China and India scarfing up so much oil that we’re headed to $200+ a barrel? Please. Supply is increasing and demand is about to crash. So argues Ambrose Edwards Pritchard in this Telegraph assault on the peak oil story.
Pritchard’s bottom line? That crap you’re hearing about supply constraints is flat-out wrong: In fact, there’s more supply coming online all the time. And then there’s the other half of the equation: demand. What do you think will happen to demand when the US, Europe, China, and dozens of emerging economies finally lower the boom on spiraling inflation?
The perfect storm that has swept oil prices to $132 a barrel may subside over the coming months as rising crude supply from unexpected corners of the world finally comes on stream, just as the global economic downturn begins to bite… The forces behind the meteoric price rise this spring are slowly receding.
- Nigeria has boosted output by 200,000 barrels a day (BPD) this month, making up most of the shortfall caused by rebel attacks on pipelines in April.
- Iraq has added 300,000 bpd to a total of 2.57m as security is beefed up in the northern Kirkuk region.
- Saudi Arabia is adding 300,000 bpd in response to a personal plea from President George Bush, and to placate angry Democrats on Capitol Hill.
- The US Energy Information Agency says non-Opec supply will edge up by 600,000 bpd over coming months as Brazil, Azerbaijan and the Sudan raise production. By next year, the US itself will be producing enough extra oil to shave its import needs.
This increased supply has actually created a surplus in recent months:
- Opec’s monthly report says that demand this quarter will average 85.75m bpd. Supply was 86.8m bpd in April. The fresh output from Nigeria, Iraq and Saudi Arabia may push it significantly further into surplus.
- Opec says that stocks held by the OECD club of rich countries are above their five-year average, with “comfortable” cover for 53 days’ use. US stocks have edged up for the last four months, though they fell last week.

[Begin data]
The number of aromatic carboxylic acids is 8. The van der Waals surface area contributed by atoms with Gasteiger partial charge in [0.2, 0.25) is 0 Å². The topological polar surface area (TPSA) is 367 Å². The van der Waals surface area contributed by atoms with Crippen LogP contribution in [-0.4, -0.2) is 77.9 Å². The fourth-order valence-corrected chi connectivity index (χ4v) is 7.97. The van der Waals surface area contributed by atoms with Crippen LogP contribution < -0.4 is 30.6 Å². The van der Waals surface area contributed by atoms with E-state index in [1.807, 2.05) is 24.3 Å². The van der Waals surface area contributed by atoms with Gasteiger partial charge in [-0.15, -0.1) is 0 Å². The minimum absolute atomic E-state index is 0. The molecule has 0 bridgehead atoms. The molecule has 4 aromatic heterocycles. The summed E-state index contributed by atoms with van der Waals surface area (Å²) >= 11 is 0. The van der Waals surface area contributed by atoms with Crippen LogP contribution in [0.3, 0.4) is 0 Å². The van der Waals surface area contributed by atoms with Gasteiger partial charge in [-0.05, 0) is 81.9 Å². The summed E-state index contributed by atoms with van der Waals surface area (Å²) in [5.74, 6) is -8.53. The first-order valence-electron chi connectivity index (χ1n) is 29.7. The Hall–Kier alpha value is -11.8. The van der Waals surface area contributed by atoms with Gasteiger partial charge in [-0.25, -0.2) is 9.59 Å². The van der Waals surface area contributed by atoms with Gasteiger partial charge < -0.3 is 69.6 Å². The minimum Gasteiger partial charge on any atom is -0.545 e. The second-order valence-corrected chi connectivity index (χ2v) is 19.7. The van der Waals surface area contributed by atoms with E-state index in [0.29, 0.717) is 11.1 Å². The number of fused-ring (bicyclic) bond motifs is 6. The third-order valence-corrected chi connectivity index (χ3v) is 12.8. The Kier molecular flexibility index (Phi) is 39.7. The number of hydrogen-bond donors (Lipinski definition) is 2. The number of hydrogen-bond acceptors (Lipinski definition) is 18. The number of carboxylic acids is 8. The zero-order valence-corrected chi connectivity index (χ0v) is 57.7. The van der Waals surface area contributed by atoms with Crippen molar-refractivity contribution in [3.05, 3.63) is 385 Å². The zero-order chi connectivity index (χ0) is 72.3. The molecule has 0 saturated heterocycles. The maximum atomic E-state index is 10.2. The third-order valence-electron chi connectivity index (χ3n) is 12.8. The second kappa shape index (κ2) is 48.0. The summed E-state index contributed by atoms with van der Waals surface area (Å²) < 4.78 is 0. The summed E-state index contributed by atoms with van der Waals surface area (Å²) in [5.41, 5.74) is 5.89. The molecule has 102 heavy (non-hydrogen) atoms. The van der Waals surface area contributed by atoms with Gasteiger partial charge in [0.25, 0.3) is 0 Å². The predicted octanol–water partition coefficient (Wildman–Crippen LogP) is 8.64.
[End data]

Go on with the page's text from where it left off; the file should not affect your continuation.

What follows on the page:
So what’s driving those crazy prices CNBC can’t stop talking about? Speculation. Specifically, the oceans of cash flowing into commodity index funds, as investors agree that commodities are a sure thing
Lehman’s latest report – Is it a Bubble? – says commodity index funds have exploded from $70bn (£36bn) to $235bn since early 2006. This includes $90bn of fresh money. Energy takes the lion’s share. Every $100m flow of investment money into oil lifts crude prices by 1.6pc, it said.
“We see many of the ingredients for a classic asset bubble,” said Edward Morse, Lehman’s oil expert.
Meanwhile, demand is actually falling:
The International Monetary Fund has cut its forecast for world growth for 2008 three times since last autumn to 3.7pc, and the United Nations is predicting just 1.8pc – technically, a global recession. The major oil forecasters have halved their estimates for crude demand growth to 1.2m bpd.
The bulls say that the US housing crash and spreading contagion in Britain, Spain and Japan do not matter much for oil in the changed world of rising Asia. The US added just 7pc of crude demand growth from 2004 to 2007, compared with 34pc for China, 25pc for the Middle East and 17pc for emerging Asia….
But this could change. Egypt – the most populous Arab country – has just raised petrol prices by 40pc. Rumours swept China yesterday that Beijing was preparing to lift fuel prices.
And then there’s that spiraling global inflation thing, which will cause central banks to hit the brakes:
Almost all emerging nations have to slam on the brakes in coming months to curb inflation before it starts spiralling out of control. Inflation has hit 30pc in Ukraine, 22pc in Vietnam, 8.5pc in China, and double digits across most of the Gulf.
The countries that account for the most of the growth in oil demand over the last two years are almost all nearing the limits of easy economic growth.